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S&P 500 closes down, snapping four-day rally


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(Reuters) – The S&P 500 lost ground on Thursday as investors took profits in advance of Friday’s jobs report, ending a four-day rally driven by rising economic sentiment.

The Nasdaq joined the S&P 500 in negative territory, while the blue-chip Dow posted a nominal gain.

“We were pretty overvalued going into this week,” said Chris Zaccarelli, chief investment officer, Independent Advisor Alliance, Charlotte, NC. “It’s not surprising to see a pullback.”

Still, all three major indexes have shown remarkable resilience since their late March plunge, with the Nasdaq, the S&P 500 and the Dow about 2%, 8% and 11% below their respective record highs reached in February.

“This market has gone up so far so fast there’s a lot of people saying, ‘I’m going to take a little profit,’” said Jim Paulson, chief investment strategist at The Leuthold Group in Minneapolis.

Economic data showed the number of Americans filing for unemployment benefits dipped below 2 million for the first time since mid-March, and plummeting international commerce resulted in a net widening of the U.S. trade gap.

Friday’s much-anticipated jobs report from the Labor Department is expected to show the U.S. unemployment rate sky-rocketing to a historic 19.7%.

Violent protests against the death of George Floyd appeared to abate overnight as prosecutors brought new charges against the officers implicated in the killing.

The European Central Bank approved a stimulus package that surpassed expectations, nearly doubling the size of its Pandemic Emergency Purchase Plan to 1.35 trillion Euros.

Its American counterpart, the U.S. Federal Reserve, is due to meet next week for its two-day policy meeting.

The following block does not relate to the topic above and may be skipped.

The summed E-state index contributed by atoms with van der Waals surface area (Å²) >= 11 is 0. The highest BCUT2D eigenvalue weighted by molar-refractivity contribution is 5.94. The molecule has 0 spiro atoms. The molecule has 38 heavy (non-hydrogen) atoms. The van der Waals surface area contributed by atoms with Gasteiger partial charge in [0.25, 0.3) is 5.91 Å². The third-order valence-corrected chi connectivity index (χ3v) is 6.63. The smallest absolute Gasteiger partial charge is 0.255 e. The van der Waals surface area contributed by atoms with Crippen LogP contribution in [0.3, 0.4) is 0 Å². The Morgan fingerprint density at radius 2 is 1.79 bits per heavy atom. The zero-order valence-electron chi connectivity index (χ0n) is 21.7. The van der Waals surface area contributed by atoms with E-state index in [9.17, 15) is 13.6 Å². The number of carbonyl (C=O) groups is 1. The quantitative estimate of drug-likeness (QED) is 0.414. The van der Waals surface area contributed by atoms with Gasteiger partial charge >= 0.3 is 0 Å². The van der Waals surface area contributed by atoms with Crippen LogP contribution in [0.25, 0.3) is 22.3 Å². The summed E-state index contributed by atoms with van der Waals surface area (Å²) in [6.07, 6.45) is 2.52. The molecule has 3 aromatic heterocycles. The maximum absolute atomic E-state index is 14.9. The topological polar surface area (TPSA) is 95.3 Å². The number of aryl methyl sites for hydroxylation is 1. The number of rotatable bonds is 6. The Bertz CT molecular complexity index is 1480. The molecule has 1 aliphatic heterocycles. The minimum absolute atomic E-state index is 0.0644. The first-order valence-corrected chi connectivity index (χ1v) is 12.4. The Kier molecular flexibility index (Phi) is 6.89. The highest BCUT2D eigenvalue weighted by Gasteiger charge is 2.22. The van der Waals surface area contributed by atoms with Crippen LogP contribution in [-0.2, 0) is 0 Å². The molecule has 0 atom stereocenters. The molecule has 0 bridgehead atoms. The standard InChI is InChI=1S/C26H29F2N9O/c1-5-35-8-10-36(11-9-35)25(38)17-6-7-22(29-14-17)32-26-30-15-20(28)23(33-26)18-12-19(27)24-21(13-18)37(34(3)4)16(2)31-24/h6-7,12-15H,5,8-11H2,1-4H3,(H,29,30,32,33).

The Dow Jones Industrial Average rose 11.93 points, or 0.05%, to 26,281.82, the S&P 500 lost 10.52 points, or 0.34%, to 3,112.35 and the Nasdaq Composite dropped 67.10 points, or 0.69%, to 9,615.81.

Of the 11 major sectors in the S&P 500, all but financials, industrials and materials were in the red in a continuation of a rotation in cyclicals.

American Airlines Group Inc announced it would beef up its flight schedule in July to 55% of its year-ago capacity as the U.S. economy reopens, sending its shares soaring 41.2%.

The hard-hit commercial airline industry also jumped on the news, with the ARCA Airline index gaining 10.1%.

Global online commerce platform EBay Inc rose 6.3% after raising current quarter forecasts due to a surge in customer orders.

The Department of Justice gave anti-trust approval for Charles Schwab Corp’s purchase of TD Ameritrade Holding Corp, sending their shares up 5.5% and 9.0%, respectively.

J.M. Smucker Co fell 4.8% after the packaged food company forecast a decline in full-year sales.

FILE PHOTO: Traders wear masks as they work on the floor of the New York Stock Exchange as the outbreak of the coronavirus disease (COVID-19) continues in the Manhattan borough of New York, U.S., May 27, 2020. REUTERS/Lucas Jackson

Advancing issues outnumbered declining ones on the NYSE by a 1.08-to-1 ratio; on Nasdaq, a 1.06-to-1 ratio favored advancers.

The S&P 500 posted 16 new 52-week highs and no new lows; the Nasdaq Composite recorded 52 new highs and 10 new lows.

Volume on U.S. exchanges was 14.46 billion shares, compared with the 11.68 billion average over the last 20 trading days.

Reporting by Stephen Culp; additonal reporting by Sinead Carew; Editing by Cynthia Osterman

feeds.reuters.com 2020-06-04 20:01:33

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